Photo Storify

Photos, Stories and Scrapbooking

Month: April 2017

Personal Styles Change

I have used that photo of my dad before, actually nearly five years ago on another page. Looking back at my old page, the fact that my personal style has changed in the last five years is quite evident. My 2012 page looks far more traditional in design. Elements of my current style, as I explained in a previous post, Finding My Style, were evident in 2012: the blending I like to do and the focus on a photo and telling a story in photos and journaling. However, the overall design of that old page was rather conventional. On my new page, the design is far more freeform, definitely more artsy. That’s a skill I have worked on developing through classes and practice in the last few years.

To create my new, more freeform artsy page, I began with brush 4 from ArchiTextures No. 7. That brush reminded me of the house that my dad lived in as a child. To the brush, I clipped two copies of artsy paper 1 from ArtPlay Palette Quaintville, one on linear burn at 50% and one one normal at 60%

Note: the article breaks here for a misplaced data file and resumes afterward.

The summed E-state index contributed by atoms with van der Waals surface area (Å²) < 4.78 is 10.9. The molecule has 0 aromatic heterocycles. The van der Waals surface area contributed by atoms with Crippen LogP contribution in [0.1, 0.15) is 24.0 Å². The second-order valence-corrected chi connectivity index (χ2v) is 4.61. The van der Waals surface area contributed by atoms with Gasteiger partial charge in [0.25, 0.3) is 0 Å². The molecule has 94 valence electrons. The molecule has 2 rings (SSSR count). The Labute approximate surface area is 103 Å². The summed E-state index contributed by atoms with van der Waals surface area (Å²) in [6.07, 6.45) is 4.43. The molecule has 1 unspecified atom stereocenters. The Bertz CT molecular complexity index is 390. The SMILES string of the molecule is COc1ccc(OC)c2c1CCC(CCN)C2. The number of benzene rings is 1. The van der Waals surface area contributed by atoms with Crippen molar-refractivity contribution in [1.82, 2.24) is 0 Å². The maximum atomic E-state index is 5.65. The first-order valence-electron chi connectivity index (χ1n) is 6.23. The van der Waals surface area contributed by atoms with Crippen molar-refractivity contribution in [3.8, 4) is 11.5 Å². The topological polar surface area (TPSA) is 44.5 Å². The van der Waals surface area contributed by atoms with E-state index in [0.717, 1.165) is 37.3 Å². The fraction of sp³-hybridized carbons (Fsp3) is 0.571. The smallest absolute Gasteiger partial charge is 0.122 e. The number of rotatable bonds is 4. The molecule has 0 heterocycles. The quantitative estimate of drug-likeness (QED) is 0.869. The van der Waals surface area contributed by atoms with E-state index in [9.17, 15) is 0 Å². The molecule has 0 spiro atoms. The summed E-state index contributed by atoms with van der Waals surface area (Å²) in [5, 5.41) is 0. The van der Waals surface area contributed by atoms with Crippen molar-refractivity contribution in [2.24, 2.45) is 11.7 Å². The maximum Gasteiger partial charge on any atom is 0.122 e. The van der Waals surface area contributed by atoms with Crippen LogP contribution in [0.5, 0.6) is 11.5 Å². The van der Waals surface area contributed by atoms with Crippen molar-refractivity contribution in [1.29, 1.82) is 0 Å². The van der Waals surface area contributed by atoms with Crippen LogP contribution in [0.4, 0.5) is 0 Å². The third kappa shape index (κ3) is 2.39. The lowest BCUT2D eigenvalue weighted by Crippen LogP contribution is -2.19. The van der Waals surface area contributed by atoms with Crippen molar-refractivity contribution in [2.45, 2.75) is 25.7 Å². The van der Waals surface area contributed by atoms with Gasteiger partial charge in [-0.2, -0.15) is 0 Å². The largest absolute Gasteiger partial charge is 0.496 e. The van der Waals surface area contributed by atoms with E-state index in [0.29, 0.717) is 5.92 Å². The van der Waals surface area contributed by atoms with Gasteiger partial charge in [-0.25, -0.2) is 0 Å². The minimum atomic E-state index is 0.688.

To build a background for my brush, I placed overlay 4 from FotoBlendz Overlays No. 10 below the brush. I clipped two more copies of artsy paper 1 to the fotoblendz mask. The top paper layer is on color burn at 50%.

Next, I placed the psd layers of a frame from ArtPlay Palette Wayfaring. I enlarged the frame 25% and then clipped my photo to the mask. I had changed the photo to black and white in Lightroom before importing.

To build a cluster to focus on my framed photo, I added the foliage and a button from ArtPlay Palette Quaintville, thread 5 from ButtonThreadz No. 2, a word label from ArtPlay Palette Hearth and the psd layers of file 3 from MultiMedia Homes No 1.

Finally, to finish my page, I added a wood word from Hearth WordArt Mix No. 1 and journaling.

Mostly I love that I continue to learn and grow as a digital artist. Ongoing learning is important to me!!

Quick Flower Book Update

I thought I would share a quick update on another page for an ongoing series with the photos of flowers that I’ve been capturing with my macro lens. I hope to have enough pages by the end of the year to compile them in a book.

After placing my full page photo, I reduced the size of the template layers from FotoInspired DoubleTemplate No. 79 about 15% and placed those on the right.

Next, I clipped my photos to the frames, adding an extraction above three frames and a few threads from ButtonThreadz No. 2.

The background behind the frames is several layers of artsy paint, ArtsyPaint No. 7, along with a brush experiment with another pansy photo.

As I pointed out in a previous post, Easy Book Project, this is proving to be a great opportunity to focus on improving my photography.

Happy Place